The Women's Health Resource. On the web since 1997.

Researchers Link Smoking With the Spread of Breast Cancer to the Lungs (dateline June 19, 2001)

While the association between smoking and breast cancer remains controversial, a new study suggests that smoking could increase the risk that breast cancer will spread to the lungs (called lung metastases). In a study of 261 women with breast cancer, the researchers found that the women who smoked were more likely to experience lung metastases than women who did not smoke. While further research is needed to better understand the relationship between breast cancer and smoking, this study is consistent with other data that show that smoking increases the risk of death from breast cancer.

In the study, Susan Murin, MD, FCCP and John Inciardi, PharmD, MS of the University of California-Davis Medical Center identified 87 women with breast cancer that had spread to their lungs. Each of these patients were matched with two patients who had similar breast cancer characteristics (in terms of age at diagnosis, tumor size, etc.), but whose breast cancer had not spread to the lungs.

The results of the study were as follows:

  • 38% of patients who smoked (ever) experienced the spread of breast cancer to the lungs versus 29% of patients who never smoked.
  • 24.1% of patients who actively smoked at the time of their breast cancer diagnosis experienced the spread of breast cancer to the lungs versus 15.3% who did not smoke.

These results led Dr. Murin and Inciardi to conclude that there appears to be an association between cigarette smoking and the development of lung metastases (cancer that has spread to the lungs) in women with breast cancer. While smoking has not typically been associated with a higher risk of developing breast cancer, this study confirms previous study results that have linked smoking to a higher risk of dying from breast cancer. In general, the chances of surviving breast cancer drop significantly if the cancer has spread past the breast and underarm lymph nodes to invade other body organs.

However, the researchers warn that there may be other factors that explain why the smokers in their study were more likely to have their breast cancer spread to the lungs than the non-smokers. According to Dr. Murin, smokers tend to exercise less and maintain less healthy diets than non-smokers, which may influence their cancer prognosis (outcome). Therefore, more research is needed to help determine the exact relationship between breast cancer and smoking.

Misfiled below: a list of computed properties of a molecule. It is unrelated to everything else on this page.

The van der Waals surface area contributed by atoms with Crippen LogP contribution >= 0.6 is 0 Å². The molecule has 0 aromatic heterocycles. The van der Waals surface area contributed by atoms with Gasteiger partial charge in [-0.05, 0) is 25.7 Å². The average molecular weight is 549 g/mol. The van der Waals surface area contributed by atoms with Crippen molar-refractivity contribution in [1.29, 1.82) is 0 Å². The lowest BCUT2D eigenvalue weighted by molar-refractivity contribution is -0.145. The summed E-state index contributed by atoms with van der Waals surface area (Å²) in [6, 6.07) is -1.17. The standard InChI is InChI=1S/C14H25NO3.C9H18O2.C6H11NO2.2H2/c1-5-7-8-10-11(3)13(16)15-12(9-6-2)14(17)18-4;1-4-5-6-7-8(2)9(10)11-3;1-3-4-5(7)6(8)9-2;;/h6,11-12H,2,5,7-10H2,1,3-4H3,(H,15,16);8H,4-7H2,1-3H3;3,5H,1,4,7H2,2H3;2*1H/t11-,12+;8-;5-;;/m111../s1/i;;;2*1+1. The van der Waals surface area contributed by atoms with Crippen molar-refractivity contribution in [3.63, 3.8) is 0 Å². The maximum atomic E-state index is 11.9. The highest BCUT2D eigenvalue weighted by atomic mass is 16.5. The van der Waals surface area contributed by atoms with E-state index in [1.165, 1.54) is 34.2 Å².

Experts do know that smoking can increase the risk of several diseases, including heart disease, lung cancer, and stroke. Heart disease is the number one cause of death among Americans and lung cancer is the leading cause of cancer deaths in women today. Research has also shown that smoking may interfere with the way in which the body heals from other diseases and conditions.

Established risk factors for breast cancer include:

  • Advancing age
  • Genetics
  • Family history of breast cancer
  • Early menstruation (before age 12)
  • Late menopause (after age 50)
  • Delayed childbirth (after age 30) or having no children

However, 80% of women who are diagnosed with breast cancer do not have any identifiable risk factors. Therefore, regular breast cancer screening can help detect the disease in its earliest stages when the chances of successful treatment and survival are the greatest.

Guidelines for early breast cancer detection:

  • All women between 20 and 39 years of age should practice monthly breast self-exams and have physician performed clinical breast exams at least every three years.
  • All women 40 years of age and older should have annual screening mammograms, practice monthly breast self-exams, and have yearly clinical breast exams. The clinical breast exam should be conducted close to and preferably before the scheduled mammogram.
  • Younger women with a family or personal history of breast cancer should talk to their physicians about beginning annual mammograms before age 40.

Additional Resources and References